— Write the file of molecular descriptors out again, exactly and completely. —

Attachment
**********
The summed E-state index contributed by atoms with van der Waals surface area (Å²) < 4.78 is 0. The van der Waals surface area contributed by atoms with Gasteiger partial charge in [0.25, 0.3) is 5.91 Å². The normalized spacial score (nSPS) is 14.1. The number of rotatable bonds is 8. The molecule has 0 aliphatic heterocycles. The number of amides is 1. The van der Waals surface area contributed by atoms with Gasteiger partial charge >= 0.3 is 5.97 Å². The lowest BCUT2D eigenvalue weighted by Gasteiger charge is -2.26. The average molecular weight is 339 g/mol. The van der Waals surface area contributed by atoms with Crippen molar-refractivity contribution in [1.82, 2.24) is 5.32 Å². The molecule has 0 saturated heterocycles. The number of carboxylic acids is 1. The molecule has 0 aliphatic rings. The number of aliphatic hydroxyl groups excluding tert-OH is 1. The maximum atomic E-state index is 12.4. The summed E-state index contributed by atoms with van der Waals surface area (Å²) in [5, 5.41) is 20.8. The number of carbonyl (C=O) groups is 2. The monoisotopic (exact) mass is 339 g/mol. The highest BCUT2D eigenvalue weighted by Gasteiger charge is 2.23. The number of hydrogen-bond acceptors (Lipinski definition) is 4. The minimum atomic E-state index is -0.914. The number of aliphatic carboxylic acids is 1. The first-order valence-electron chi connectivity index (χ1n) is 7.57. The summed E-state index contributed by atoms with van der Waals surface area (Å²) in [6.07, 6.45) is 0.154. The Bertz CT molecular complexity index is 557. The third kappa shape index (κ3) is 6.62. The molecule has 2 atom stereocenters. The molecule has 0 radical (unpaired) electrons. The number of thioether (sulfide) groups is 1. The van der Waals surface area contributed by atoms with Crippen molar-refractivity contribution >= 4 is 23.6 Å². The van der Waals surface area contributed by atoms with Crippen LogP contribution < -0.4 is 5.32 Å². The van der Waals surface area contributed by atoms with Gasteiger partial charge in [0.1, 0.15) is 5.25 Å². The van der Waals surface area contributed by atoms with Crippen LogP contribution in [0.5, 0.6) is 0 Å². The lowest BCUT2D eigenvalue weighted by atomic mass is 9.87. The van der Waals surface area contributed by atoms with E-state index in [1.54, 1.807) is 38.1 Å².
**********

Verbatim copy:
The summed E-state index contributed by atoms with van der Waals surface area (Å²) < 4.78 is 0. The van der Waals surface area contributed by atoms with Gasteiger partial charge in [0.25, 0.3) is 5.91 Å². The normalized spacial score (nSPS) is 14.1. The number of rotatable bonds is 8. The molecule has 0 aliphatic heterocycles. The number of amides is 1. The van der Waals surface area contributed by atoms with Gasteiger partial charge >= 0.3 is 5.97 Å². The lowest BCUT2D eigenvalue weighted by Gasteiger charge is -2.26. The average molecular weight is 339 g/mol. The van der Waals surface area contributed by atoms with Crippen molar-refractivity contribution in [1.82, 2.24) is 5.32 Å². The molecule has 0 saturated heterocycles. The number of carboxylic acids is 1. The molecule has 0 aliphatic rings. The number of aliphatic hydroxyl groups excluding tert-OH is 1. The maximum atomic E-state index is 12.4. The summed E-state index contributed by atoms with van der Waals surface area (Å²) in [5, 5.41) is 20.8. The number of carbonyl (C=O) groups is 2. The monoisotopic (exact) mass is 339 g/mol. The highest BCUT2D eigenvalue weighted by Gasteiger charge is 2.23. The number of hydrogen-bond acceptors (Lipinski definition) is 4. The minimum atomic E-state index is -0.914. The number of aliphatic carboxylic acids is 1. The first-order valence-electron chi connectivity index (χ1n) is 7.57. The summed E-state index contributed by atoms with van der Waals surface area (Å²) in [6.07, 6.45) is 0.154. The Bertz CT molecular complexity index is 557. The third kappa shape index (κ3) is 6.62. The molecule has 2 atom stereocenters. The molecule has 0 radical (unpaired) electrons. The number of thioether (sulfide) groups is 1. The van der Waals surface area contributed by atoms with Crippen molar-refractivity contribution >= 4 is 23.6 Å². The van der Waals surface area contributed by atoms with Crippen LogP contribution < -0.4 is 5.32 Å². The van der Waals surface area contributed by atoms with Gasteiger partial charge in [0.1, 0.15) is 5.25 Å². The van der Waals surface area contributed by atoms with Crippen LogP contribution in [0.5, 0.6) is 0 Å². The lowest BCUT2D eigenvalue weighted by atomic mass is 9.87. The van der Waals surface area contributed by atoms with E-state index in [1.54, 1.807) is 38.1 Å².